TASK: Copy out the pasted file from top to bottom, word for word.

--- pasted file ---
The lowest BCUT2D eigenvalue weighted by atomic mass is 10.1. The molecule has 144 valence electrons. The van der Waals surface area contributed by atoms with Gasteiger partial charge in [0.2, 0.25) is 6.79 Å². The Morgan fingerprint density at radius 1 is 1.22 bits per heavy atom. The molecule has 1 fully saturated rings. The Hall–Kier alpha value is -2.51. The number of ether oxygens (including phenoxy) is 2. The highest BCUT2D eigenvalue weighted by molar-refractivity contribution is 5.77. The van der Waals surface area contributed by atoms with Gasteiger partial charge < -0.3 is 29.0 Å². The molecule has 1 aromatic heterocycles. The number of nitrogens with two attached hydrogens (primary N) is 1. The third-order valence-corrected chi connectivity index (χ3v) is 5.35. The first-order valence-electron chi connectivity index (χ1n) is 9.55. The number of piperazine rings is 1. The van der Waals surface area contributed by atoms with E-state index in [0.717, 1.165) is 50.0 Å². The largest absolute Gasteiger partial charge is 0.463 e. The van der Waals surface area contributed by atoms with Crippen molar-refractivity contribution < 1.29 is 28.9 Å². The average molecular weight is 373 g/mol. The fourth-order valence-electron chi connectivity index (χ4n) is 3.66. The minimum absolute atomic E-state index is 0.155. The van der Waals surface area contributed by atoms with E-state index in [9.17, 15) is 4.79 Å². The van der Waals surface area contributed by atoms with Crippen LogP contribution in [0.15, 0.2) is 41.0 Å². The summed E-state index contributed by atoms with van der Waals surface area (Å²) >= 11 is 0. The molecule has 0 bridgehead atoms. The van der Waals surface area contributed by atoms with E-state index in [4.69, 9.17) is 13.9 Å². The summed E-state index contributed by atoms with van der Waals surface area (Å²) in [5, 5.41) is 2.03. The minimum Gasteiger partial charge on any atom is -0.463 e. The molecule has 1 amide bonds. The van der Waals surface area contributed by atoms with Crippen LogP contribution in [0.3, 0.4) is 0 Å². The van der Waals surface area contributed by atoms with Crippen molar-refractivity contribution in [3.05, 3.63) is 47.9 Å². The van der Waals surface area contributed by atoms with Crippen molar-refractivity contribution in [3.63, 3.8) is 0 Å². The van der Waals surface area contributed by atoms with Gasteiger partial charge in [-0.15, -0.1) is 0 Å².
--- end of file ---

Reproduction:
The lowest BCUT2D eigenvalue weighted by atomic mass is 10.1. The molecule has 144 valence electrons. The van der Waals surface area contributed by atoms with Gasteiger partial charge in [0.2, 0.25) is 6.79 Å². The Morgan fingerprint density at radius 1 is 1.22 bits per heavy atom. The molecule has 1 fully saturated rings. The Hall–Kier alpha value is -2.51. The number of ether oxygens (including phenoxy) is 2. The highest BCUT2D eigenvalue weighted by molar-refractivity contribution is 5.77. The van der Waals surface area contributed by atoms with Gasteiger partial charge < -0.3 is 29.0 Å². The molecule has 1 aromatic heterocycles. The number of nitrogens with two attached hydrogens (primary N) is 1. The third-order valence-corrected chi connectivity index (χ3v) is 5.35. The first-order valence-electron chi connectivity index (χ1n) is 9.55. The number of piperazine rings is 1. The van der Waals surface area contributed by atoms with E-state index in [0.717, 1.165) is 50.0 Å². The largest absolute Gasteiger partial charge is 0.463 e. The van der Waals surface area contributed by atoms with Crippen molar-refractivity contribution < 1.29 is 28.9 Å². The average molecular weight is 373 g/mol. The fourth-order valence-electron chi connectivity index (χ4n) is 3.66. The minimum absolute atomic E-state index is 0.155. The van der Waals surface area contributed by atoms with E-state index in [9.17, 15) is 4.79 Å². The van der Waals surface area contributed by atoms with Crippen LogP contribution in [0.15, 0.2) is 41.0 Å². The summed E-state index contributed by atoms with van der Waals surface area (Å²) >= 11 is 0. The molecule has 0 bridgehead atoms. The van der Waals surface area contributed by atoms with E-state index in [4.69, 9.17) is 13.9 Å². The summed E-state index contributed by atoms with van der Waals surface area (Å²) in [5, 5.41) is 2.03. The minimum Gasteiger partial charge on any atom is -0.463 e. The molecule has 1 amide bonds. The van der Waals surface area contributed by atoms with Crippen LogP contribution in [0.3, 0.4) is 0 Å². The van der Waals surface area contributed by atoms with Crippen molar-refractivity contribution in [3.05, 3.63) is 47.9 Å². The van der Waals surface area contributed by atoms with Crippen molar-refractivity contribution in [3.63, 3.8) is 0 Å². The van der Waals surface area contributed by atoms with Gasteiger partial charge in [-0.15, -0.1) is 0 Å².